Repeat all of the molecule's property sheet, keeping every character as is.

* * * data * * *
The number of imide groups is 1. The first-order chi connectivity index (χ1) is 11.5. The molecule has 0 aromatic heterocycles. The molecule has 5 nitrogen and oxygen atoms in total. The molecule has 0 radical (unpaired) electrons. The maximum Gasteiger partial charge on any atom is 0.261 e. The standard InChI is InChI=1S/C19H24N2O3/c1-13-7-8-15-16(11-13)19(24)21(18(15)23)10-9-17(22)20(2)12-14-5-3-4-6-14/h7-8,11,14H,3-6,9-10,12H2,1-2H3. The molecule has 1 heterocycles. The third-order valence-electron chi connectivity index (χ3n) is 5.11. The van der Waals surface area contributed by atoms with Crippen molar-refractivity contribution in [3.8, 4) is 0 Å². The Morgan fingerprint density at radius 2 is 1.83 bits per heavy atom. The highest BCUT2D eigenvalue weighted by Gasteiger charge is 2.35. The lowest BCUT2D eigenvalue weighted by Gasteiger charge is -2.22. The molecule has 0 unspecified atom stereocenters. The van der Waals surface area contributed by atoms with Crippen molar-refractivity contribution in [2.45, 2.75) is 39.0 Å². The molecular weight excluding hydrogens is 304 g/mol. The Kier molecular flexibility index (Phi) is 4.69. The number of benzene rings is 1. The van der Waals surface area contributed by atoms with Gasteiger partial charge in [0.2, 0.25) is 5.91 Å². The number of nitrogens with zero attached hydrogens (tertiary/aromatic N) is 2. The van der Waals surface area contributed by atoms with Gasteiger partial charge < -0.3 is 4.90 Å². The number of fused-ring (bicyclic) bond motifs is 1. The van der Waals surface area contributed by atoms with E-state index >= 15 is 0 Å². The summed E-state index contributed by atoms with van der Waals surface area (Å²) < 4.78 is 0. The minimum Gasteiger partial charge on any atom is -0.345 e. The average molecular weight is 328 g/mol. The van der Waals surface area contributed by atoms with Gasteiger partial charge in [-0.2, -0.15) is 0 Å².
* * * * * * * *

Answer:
The number of imide groups is 1. The first-order chi connectivity index (χ1) is 11.5. The molecule has 0 aromatic heterocycles. The molecule has 5 nitrogen and oxygen atoms in total. The molecule has 0 radical (unpaired) electrons. The maximum Gasteiger partial charge on any atom is 0.261 e. The standard InChI is InChI=1S/C19H24N2O3/c1-13-7-8-15-16(11-13)19(24)21(18(15)23)10-9-17(22)20(2)12-14-5-3-4-6-14/h7-8,11,14H,3-6,9-10,12H2,1-2H3. The molecule has 1 heterocycles. The third-order valence-electron chi connectivity index (χ3n) is 5.11. The van der Waals surface area contributed by atoms with Crippen molar-refractivity contribution in [3.8, 4) is 0 Å². The Morgan fingerprint density at radius 2 is 1.83 bits per heavy atom. The highest BCUT2D eigenvalue weighted by Gasteiger charge is 2.35. The lowest BCUT2D eigenvalue weighted by Gasteiger charge is -2.22. The molecule has 0 unspecified atom stereocenters. The van der Waals surface area contributed by atoms with Crippen molar-refractivity contribution in [2.45, 2.75) is 39.0 Å². The molecular weight excluding hydrogens is 304 g/mol. The Kier molecular flexibility index (Phi) is 4.69. The number of benzene rings is 1. The van der Waals surface area contributed by atoms with Gasteiger partial charge in [0.2, 0.25) is 5.91 Å². The number of nitrogens with zero attached hydrogens (tertiary/aromatic N) is 2. The van der Waals surface area contributed by atoms with Gasteiger partial charge < -0.3 is 4.90 Å². The number of fused-ring (bicyclic) bond motifs is 1. The van der Waals surface area contributed by atoms with E-state index >= 15 is 0 Å². The summed E-state index contributed by atoms with van der Waals surface area (Å²) < 4.78 is 0. The minimum Gasteiger partial charge on any atom is -0.345 e. The average molecular weight is 328 g/mol. The van der Waals surface area contributed by atoms with Gasteiger partial charge in [-0.2, -0.15) is 0 Å².